Whatever is in that space justifies him. Watching him projected on this screen, reaching for him. Perhaps he is nothing but flickering noise to them. Perhaps he is loved by them. He does not need to know. He need only move forward, secure in the knowledge that they are there.

Thursday, March 10, 2011

Jeux Sans Frontieres (Fisher Price Firehouse Rescue, Fisher Price I Can Remember, Fisher Price Perfect Fit)

1990 was the last year before the end of the world. Armageddon, we had known for over forty years, would come for us huddled underneath school desks. We trained for it, if not in as many words, dress rehearsals for our incineration. Ours was a long, twilight apocalypse. We'd use the term armageddon, but it was misleading. This was not some biblical war of Christ and Anti-Christ with a victor and a loser. The assurance that either side would walk away from the battlefield had long since been abandoned, and with it the capacity to assume that there was still such a thing as good and evil. We elected patriots less out of an ideological commitment as because they were the only ones daft enough to keep the war running. Think for a moment about what sort of person is required to have their finger on the button in a war ensuring mutual annihilation and probably the extinction of the entire species. A senile cowboy actor is actually about the only person who would take that job in the first place.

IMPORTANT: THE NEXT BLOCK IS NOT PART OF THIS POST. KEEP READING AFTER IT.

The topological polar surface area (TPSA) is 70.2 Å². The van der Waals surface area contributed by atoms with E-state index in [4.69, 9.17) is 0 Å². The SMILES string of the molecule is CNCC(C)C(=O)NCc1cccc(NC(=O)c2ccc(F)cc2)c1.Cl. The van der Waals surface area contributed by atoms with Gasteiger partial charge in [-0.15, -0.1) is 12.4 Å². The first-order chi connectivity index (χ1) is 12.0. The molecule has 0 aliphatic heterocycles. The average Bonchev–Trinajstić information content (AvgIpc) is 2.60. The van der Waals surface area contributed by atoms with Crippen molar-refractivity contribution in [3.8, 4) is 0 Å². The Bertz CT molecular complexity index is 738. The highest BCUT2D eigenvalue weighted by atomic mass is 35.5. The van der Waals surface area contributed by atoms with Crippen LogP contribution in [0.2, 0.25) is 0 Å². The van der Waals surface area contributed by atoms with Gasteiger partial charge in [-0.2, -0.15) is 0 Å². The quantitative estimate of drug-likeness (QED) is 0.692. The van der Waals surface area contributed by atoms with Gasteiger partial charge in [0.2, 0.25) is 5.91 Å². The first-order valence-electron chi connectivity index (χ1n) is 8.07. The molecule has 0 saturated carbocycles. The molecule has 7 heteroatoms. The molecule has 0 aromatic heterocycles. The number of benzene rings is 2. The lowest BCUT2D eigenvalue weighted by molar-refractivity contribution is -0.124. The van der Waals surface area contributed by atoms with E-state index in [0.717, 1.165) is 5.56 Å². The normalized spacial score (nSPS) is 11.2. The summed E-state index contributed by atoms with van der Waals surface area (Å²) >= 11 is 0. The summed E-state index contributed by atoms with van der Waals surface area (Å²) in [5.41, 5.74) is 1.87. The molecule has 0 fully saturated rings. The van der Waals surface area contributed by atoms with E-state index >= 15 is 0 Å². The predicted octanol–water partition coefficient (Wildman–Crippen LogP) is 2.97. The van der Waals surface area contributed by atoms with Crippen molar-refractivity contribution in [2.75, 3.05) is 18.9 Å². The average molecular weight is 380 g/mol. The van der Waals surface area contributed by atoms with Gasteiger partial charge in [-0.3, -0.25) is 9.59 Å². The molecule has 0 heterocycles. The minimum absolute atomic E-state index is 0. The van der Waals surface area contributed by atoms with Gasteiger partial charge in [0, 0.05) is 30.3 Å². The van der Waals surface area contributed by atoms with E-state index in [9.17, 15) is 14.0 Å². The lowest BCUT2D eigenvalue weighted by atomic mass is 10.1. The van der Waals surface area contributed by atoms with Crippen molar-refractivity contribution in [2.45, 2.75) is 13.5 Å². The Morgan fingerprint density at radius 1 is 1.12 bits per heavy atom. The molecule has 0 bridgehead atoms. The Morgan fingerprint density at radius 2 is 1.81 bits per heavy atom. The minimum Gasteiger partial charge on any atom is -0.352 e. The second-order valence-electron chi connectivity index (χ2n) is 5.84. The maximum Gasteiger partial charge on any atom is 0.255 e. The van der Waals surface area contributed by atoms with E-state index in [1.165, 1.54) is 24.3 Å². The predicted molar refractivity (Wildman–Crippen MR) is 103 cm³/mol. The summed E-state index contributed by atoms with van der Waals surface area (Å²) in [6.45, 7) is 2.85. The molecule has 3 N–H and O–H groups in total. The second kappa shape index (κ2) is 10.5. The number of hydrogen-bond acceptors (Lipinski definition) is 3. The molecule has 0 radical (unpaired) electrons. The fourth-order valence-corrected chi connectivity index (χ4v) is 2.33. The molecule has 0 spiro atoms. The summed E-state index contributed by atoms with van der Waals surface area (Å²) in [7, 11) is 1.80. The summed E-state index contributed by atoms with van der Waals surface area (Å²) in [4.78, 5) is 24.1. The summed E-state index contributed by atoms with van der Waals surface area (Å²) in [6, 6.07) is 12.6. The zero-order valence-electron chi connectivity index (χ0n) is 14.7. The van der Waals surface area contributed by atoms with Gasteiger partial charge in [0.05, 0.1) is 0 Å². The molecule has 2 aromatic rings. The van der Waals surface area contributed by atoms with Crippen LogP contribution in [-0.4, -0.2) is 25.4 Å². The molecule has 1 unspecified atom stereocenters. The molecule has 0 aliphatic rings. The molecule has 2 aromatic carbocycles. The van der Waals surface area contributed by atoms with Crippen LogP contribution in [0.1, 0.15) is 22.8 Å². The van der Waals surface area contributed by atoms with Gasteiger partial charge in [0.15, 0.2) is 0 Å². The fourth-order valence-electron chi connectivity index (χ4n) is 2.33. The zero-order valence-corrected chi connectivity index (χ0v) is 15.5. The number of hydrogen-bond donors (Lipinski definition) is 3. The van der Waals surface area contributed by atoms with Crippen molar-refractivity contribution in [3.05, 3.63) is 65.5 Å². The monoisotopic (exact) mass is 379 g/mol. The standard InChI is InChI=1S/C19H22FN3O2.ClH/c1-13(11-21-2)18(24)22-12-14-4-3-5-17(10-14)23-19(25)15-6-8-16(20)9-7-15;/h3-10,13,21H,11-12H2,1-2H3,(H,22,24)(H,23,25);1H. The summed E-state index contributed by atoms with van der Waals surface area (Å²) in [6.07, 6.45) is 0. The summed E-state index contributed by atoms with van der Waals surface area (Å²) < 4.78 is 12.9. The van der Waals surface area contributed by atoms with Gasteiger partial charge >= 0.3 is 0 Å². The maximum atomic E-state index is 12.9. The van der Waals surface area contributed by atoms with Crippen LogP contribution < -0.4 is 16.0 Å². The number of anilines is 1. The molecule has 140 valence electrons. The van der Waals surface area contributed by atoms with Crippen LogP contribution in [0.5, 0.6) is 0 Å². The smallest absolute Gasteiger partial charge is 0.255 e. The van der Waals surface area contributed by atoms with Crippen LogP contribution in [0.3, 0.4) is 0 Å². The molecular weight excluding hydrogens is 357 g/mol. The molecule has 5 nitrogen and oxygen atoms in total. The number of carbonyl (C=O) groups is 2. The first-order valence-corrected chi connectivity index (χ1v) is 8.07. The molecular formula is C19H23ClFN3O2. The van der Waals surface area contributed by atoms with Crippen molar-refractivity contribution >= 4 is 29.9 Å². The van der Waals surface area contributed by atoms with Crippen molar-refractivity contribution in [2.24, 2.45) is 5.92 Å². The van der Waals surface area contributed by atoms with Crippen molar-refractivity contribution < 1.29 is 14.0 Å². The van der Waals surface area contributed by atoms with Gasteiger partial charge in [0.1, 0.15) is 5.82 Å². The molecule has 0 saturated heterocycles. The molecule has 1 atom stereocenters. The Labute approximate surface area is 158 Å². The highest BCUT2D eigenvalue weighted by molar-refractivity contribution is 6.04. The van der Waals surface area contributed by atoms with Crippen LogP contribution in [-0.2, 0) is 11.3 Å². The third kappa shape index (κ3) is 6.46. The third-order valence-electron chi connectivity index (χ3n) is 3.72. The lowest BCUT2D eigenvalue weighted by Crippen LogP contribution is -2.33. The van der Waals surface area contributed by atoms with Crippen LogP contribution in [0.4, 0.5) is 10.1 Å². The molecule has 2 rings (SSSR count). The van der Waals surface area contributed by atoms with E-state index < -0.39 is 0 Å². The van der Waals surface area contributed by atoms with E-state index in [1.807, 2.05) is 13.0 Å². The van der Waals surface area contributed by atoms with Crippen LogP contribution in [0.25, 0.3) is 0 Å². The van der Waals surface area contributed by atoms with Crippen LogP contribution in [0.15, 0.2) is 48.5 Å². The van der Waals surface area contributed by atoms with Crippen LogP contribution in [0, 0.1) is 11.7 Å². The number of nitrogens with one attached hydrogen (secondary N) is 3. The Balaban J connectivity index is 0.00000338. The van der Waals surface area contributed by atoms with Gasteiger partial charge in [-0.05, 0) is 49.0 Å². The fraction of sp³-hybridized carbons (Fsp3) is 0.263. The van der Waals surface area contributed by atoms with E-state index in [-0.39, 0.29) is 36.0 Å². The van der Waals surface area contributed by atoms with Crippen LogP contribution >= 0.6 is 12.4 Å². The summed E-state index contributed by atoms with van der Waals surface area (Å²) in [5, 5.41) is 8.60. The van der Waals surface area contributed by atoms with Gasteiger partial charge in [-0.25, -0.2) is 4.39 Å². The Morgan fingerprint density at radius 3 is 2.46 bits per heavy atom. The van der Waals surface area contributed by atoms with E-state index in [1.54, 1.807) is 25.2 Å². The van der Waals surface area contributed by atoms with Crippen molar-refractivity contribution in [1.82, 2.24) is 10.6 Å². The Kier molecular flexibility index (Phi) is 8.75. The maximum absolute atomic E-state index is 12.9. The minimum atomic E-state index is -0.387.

1992, on the other hand, is the first year after the end of the world. To more or less everybody's surprise, the Cold War ends not with a bang but with palace intrigue as the USSR abruptly decides to try its hand at collapsing. The US begins a brief flirtation with liberalism again before an unexpected rise of Christian fundamentalism, flowing in to fill the space left by the collapse of the eschatology of nuclear war. But by and large, the world has the feel of an unexpected and not entirely advised sequel - as if the end of the film has been hastily reshot to leave the main characters alive and a sequel that nobody was actually calling for was rushed into production.

Like any bad sequel, it was mostly done for the toy tie-ins, especially after we saw how marvelous the Gulf War Trading Cards were. Which explains why, in 1991, Fisher Price revised their classic Little People line to be less prone to killing children who might accidentally try to swallow them. (This gives you an idea of how disorienting the sudden realization that we might not all be vaporized was. Even the toys stopped being fatal.)

Taken collectively, then, these three games span from the tail end of the Cold War to the dawn of a now two-decade long stretch of wandering around belligerently trying to find someone to have a proper war against. (To get the maximum effect, picture the US going to the UN using handkerchief flagging to try to attract a buxom young despotic regime to fight. "Oh, Saddam, you're wearing a blue hankie in your left pocket. How fabulous.")

The Fisher Price toys are a particularly good metaphor for all of this because they're bland and interchangeable caricatures of people who are made out of plastic. In current times the metaphorical cachet of plastic has faded slightly in favor of silicone, which has helpful lexical ties to silicon. Note, however, that this is not new - prior to the rise of the digital plastics served the same semiotic role of covering both bodily augmentation and consumer technology. But that coverage was considerably more direct, leading to the image of plastic people. (Eventually this parenthetical comment will explain the relevance of the Doctor Who stories The Tenth Planet, Spearhead from Space, Terror of the Autons, and Rose to this discussion, complete with links to TARDIS Eruditorum entries on all of them. Or I might forget to go back and add those links once I write those entries.)